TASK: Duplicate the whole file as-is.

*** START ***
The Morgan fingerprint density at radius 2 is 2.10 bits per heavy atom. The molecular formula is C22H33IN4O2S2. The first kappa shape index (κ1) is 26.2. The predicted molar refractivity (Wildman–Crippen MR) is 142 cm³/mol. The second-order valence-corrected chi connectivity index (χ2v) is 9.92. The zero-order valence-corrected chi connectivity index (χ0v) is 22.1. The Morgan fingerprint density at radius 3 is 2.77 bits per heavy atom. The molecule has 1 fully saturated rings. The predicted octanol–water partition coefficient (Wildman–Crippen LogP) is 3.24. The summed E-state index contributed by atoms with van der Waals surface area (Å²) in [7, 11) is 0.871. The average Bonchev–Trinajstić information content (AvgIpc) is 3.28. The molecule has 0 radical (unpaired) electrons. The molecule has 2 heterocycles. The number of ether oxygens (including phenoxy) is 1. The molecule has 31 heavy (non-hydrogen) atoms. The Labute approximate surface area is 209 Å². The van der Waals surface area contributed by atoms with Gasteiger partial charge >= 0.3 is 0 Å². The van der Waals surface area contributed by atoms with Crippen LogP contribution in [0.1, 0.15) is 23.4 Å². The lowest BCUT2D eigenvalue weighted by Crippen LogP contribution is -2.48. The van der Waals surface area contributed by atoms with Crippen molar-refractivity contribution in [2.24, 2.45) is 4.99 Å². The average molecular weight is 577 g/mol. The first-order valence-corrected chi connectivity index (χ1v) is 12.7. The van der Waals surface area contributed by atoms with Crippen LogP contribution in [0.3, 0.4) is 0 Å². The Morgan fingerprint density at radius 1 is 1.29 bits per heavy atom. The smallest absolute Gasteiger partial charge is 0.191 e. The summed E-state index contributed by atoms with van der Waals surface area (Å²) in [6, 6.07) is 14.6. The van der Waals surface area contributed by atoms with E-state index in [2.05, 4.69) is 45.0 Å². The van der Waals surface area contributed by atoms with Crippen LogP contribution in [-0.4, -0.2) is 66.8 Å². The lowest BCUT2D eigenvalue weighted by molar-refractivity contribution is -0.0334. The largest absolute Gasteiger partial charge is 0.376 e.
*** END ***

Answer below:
The Morgan fingerprint density at radius 2 is 2.10 bits per heavy atom. The molecular formula is C22H33IN4O2S2. The first kappa shape index (κ1) is 26.2. The predicted molar refractivity (Wildman–Crippen MR) is 142 cm³/mol. The second-order valence-corrected chi connectivity index (χ2v) is 9.92. The zero-order valence-corrected chi connectivity index (χ0v) is 22.1. The Morgan fingerprint density at radius 3 is 2.77 bits per heavy atom. The molecule has 1 fully saturated rings. The predicted octanol–water partition coefficient (Wildman–Crippen LogP) is 3.24. The summed E-state index contributed by atoms with van der Waals surface area (Å²) in [7, 11) is 0.871. The average Bonchev–Trinajstić information content (AvgIpc) is 3.28. The molecule has 0 radical (unpaired) electrons. The molecule has 2 heterocycles. The number of ether oxygens (including phenoxy) is 1. The molecule has 31 heavy (non-hydrogen) atoms. The Labute approximate surface area is 209 Å². The van der Waals surface area contributed by atoms with Gasteiger partial charge >= 0.3 is 0 Å². The van der Waals surface area contributed by atoms with Crippen LogP contribution in [0.1, 0.15) is 23.4 Å². The lowest BCUT2D eigenvalue weighted by Crippen LogP contribution is -2.48. The van der Waals surface area contributed by atoms with Crippen molar-refractivity contribution in [2.24, 2.45) is 4.99 Å². The average molecular weight is 577 g/mol. The first-order valence-corrected chi connectivity index (χ1v) is 12.7. The van der Waals surface area contributed by atoms with Crippen LogP contribution in [0.3, 0.4) is 0 Å². The Morgan fingerprint density at radius 1 is 1.29 bits per heavy atom. The smallest absolute Gasteiger partial charge is 0.191 e. The summed E-state index contributed by atoms with van der Waals surface area (Å²) in [6, 6.07) is 14.6. The van der Waals surface area contributed by atoms with E-state index in [2.05, 4.69) is 45.0 Å². The van der Waals surface area contributed by atoms with Crippen LogP contribution in [-0.4, -0.2) is 66.8 Å². The lowest BCUT2D eigenvalue weighted by molar-refractivity contribution is -0.0334. The largest absolute Gasteiger partial charge is 0.376 e.